Now remember, this was in 1974 before there were safer barriers, or neck harnesses, or concussion studies, or all the other safety procedures involved in auto racing today. This was a true stock car careening straight into a concrete wall with an incredible force of impact. A hush fell over the crowd as everyone came to their feet to see if Marty Robbins was okay. Then luckily, after about a minute, people could see movement inside the car, and Marty was slowly extricated out of the mangled wreckage.
The crowd let out a roar as Marty boarded a stretcher from an ambulance and was taken to the infield care center. Marty Robbins was later transferred to the Charlotte Memorial Hospital where he was treated for two broken ribs and a broken tailbone, and Marty received 32 stitches to close a gash between his eyes.
After the race, a NASCAR official was quoted saying, “What (Marty) did out there today saved at least one life and probably kept some other drivers from being maimed. He could have killed himself moving into that wall that way. But in the split second that counted he chose to possibly give his life over hurting somebody else. I don’t think you can be much more of a man than that.” Unquote.
After that, Marty Robbins was never razzed again for not working on his own car, by Richard Childress or anyone else. He was one of them. He was just as much a NASCAR driver as he was a country music superstar. On the racetrack, he’d proven his worth, his valor, and his character. For the rest of his life Marty Robbins walked around with a scar running between his eyes down to the bridge of his nose as a badge of courage. And not rattled by the incident, he returned to the track and continued to compete, trading in his Dodge Charger in 1978 for Dodge Magnum, which he raced in until 1980 when he made the move to a Buick Regal with his signature magenta and chartreuse paint scheme, which he raced in 1981 and 1982.
On December 2nd of 1982, Marty Robbins suffered what was his third heart attack after developing cardiovascular disease earlier in life, and underwent quadruple bypass surgery that he would never recover from. He died days later on December 8th, 1982 at the St. Thomas Hospital in Nashville. He was only 57 years old. The next year, NASCAR honored Marty by naming their annual race at the Fairgrounds Speedway in Nashville the Marty Robbins 420. He was also honored in 2016 when driver Kyle Larson drove a throwback Marty Robbins car for the NASCAR Xfinity Series.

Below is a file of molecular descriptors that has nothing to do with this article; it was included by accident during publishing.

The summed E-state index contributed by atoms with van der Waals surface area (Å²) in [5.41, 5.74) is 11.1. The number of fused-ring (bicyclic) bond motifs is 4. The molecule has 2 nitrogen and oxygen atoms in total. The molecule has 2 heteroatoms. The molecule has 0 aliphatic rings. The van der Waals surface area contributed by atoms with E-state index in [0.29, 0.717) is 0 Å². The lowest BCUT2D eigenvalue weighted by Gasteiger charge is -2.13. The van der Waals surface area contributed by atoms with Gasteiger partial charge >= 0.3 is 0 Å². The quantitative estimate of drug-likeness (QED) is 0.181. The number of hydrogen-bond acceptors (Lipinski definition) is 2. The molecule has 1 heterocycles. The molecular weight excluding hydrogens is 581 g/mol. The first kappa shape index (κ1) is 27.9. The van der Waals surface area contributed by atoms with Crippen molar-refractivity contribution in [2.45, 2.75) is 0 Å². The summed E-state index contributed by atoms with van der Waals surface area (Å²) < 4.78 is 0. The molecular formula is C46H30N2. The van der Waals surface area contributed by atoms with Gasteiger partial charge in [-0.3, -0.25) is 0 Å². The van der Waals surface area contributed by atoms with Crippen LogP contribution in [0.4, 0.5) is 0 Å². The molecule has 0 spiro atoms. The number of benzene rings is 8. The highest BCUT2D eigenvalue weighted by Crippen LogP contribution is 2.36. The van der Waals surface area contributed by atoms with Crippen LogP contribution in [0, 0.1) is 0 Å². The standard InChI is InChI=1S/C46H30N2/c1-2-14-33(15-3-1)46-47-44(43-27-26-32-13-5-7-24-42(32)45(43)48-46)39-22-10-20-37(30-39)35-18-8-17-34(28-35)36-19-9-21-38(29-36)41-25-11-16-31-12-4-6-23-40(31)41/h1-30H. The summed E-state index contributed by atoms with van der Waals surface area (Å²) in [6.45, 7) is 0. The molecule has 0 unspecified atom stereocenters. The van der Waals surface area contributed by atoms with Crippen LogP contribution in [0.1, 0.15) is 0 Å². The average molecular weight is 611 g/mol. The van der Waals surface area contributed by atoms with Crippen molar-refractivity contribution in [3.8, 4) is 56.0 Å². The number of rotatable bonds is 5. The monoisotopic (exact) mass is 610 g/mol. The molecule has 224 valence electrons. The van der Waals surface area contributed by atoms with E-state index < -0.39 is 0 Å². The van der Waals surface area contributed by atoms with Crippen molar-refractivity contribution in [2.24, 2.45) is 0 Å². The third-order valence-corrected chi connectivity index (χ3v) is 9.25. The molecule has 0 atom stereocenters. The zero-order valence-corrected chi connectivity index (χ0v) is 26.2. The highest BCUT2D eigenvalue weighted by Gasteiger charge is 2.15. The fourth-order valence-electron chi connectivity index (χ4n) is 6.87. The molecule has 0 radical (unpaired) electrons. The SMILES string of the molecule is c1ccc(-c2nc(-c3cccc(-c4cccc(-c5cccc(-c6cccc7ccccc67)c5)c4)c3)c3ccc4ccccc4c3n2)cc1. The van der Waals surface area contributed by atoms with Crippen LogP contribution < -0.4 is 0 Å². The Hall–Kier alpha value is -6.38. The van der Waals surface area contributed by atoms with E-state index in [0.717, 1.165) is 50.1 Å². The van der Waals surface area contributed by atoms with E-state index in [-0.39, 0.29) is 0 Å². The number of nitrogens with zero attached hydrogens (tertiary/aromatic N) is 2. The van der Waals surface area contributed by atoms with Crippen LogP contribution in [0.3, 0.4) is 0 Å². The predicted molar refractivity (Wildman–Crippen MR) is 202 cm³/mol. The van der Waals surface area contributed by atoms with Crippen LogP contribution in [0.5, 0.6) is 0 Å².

Meanwhile Richard Childress went on to become one of the most important NASCAR owners in history even beyond the Dale Earnhardt legacy, and is now one of the richest men in North Carolina, with grandsons Austin Dillon and Ty Dillon both becoming professional racecar drivers as well.
There are a lot of accolades that Marty Robbins is remembered for. Obviously in music, it’s songs like “White Sport Coat” and “El Paso,” and albums like Gunfighter Ballads and Trail Songs. In 1982 before he died, Marty Robbins appeared in the excellent country music movie Honkytonk Man directed and starring Clint Eastwood about an ailing country songwriter who gets his big break right before he dies. The song “Honkytonk Man” became Marty’s final Top 10 hit that year.
Marty Robbins also has the honor of being the inspiration for the name of fellow country artist Marty Stuart, who was named Marty by his mother who was a big Marty Robbins fan. Some also attribute a Marty Robbins recording session in 1961 when session guitarist Grady Martin plugged a six-string bass guitar into a faulty channel in the mixing console to inventing the “fuzz guitar” effect via Marty’s song “Don’t Worry,” though some other guitar aficionados dispute this claim.
But the story of the valor that Marty Robbins displayed on the NASCAR track in 1974 is one that often goes untold and overlooked. It had been virtually lost to the internet age until yours truly stumbled upon it in an old copy of Country Song Roundup Magazine from March 1975 where the story had been reported in depth. Hearing what he did with a split second to act makes you look at Marty Robbins the man in an entirely different light. Marty Robbins didn’t just sing about the old cowboy heroes in his songs of the West, Marty was a hero in real life.
Country Song Roundup Magazine – March 1975
Twentieth Century Drifter: The Life of Marty Robbins – Diane Diekman – July 17, 2015